Parents of Boy Eaten by Crocodile don’t want Croc Killed
Crocodile responsible for Death of Young Boy Identified
The parents of Jeremy Doble, the young boy who was attacked and eaten by an Estuarine crocodile have declared that they don’t want the crocodile killed by the Australian authorities.
The attack took place on February 8th as Jeremy played with his seven-year-old brother and pet dog in flooded swampland adjacent to the Daintree River in Queensland. The Daintree river and rain-forest is a world heritage site but the river has a high density of Estuarine crocodiles and these huge reptiles have a reputation for being man-eaters. The Estuarine or Saltwater crocodile (Crocodylus porosus) is the largest species of crocodile and the biggest reptile species on the planet. Mature adults can reach lengths in excess of 6 metres, any crocodile bigger than 2 metres is considered a potential man-eater.
Nobody witnessed the actual attack, but Ryan saw a crocodile shortly after his brother had disappeared and Steve Doble, the boy’s father, ran into the water trying to save his son when he heard screams. Steve Doble operates a tourist and trekking company and the family were used to seeing large crocodiles in the area. The threat of an attack was always there, Saltwater crocodiles like most species of large crocodile are ambush predators and unfortunately, a number of fatal crocodile attacks are reported each year.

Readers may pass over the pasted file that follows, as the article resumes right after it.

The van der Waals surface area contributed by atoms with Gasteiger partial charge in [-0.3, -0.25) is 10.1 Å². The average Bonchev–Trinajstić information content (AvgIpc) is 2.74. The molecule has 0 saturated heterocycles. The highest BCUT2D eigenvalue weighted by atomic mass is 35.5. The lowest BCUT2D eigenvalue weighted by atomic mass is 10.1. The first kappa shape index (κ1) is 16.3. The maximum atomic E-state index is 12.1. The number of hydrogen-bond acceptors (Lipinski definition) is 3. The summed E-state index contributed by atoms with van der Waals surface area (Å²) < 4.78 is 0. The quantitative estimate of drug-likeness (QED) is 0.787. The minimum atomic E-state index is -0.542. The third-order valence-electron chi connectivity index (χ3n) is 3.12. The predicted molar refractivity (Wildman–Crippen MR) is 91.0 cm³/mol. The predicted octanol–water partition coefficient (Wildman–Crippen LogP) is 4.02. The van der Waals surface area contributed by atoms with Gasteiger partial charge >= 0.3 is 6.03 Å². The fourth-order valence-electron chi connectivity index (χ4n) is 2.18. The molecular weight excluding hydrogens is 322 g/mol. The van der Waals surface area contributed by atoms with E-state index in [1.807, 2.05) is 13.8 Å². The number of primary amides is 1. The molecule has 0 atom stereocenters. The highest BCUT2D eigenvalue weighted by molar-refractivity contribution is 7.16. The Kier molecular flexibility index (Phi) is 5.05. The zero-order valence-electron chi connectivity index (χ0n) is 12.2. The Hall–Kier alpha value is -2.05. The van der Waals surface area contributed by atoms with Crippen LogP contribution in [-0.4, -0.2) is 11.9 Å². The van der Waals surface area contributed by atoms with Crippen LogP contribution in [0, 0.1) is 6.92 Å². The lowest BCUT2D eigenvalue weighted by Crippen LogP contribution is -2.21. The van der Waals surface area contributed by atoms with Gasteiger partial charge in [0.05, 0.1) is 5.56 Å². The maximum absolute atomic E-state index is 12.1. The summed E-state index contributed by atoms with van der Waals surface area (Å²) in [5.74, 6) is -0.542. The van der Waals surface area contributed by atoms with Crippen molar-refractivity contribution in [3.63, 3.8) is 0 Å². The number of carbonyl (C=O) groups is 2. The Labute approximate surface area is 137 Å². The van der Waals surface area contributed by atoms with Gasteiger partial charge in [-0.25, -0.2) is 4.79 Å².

This incident was the second such occurrence in the Daintree area in recent months. A man was eaten by a large crocodile on the Endeavour river just north of the Daintree. One shoe, a camera and some crocodile slide marks were found on the spot where the man disappeared. A hunt was launched by the local law enforcement agencies and a large crocodile trapped which when examined revealed the human remains inside its stomach.
After the attack on Jeremy, the authorities launched a large-scale search for the predator. Two crocodiles were caught, one male and a female. The female when x-rayed showed no human remains, however, the male croc was proved to be the culprit.
The boy’s parents have specifically asked authorities not to kill the animal. Instead, it will be sent to a crocodile farm or zoo but will not be put on public display. Crocodiles that measure over 4 metres long had been seen in the area and one of these creatures is more than capable of overpowering a human being. It is very sad to hear of this news, unfortunately as the numbers of crocodiles increase and they have more contact with people, such incidents are likely to occur. To a crocodile a person is another item of prey and there have been calls for another cull of large crocodiles in the area.
The population of Estuarine crocodiles in Australia fell dramatically in the 19th and early 20th Century due to hunting. However, protection and conservation schemes running since the 1970’s has permitted the crocodile population to increase. Australians seem to have a love – hate relationship with their crocodile species. Only a few days ago we reported on a new exhibit, a showcase of crocodilian evolution being opened at Darwin.
To view this article: Crocodile Exhibition opens to celebrate Darwin’s Birth.
It seems that having such magnificent creatures sharing your neighbourhood has some very serious drawbacks and unfortunately, there is little evidence to suggest that crocodiles can be successfully deterred from making such attacks.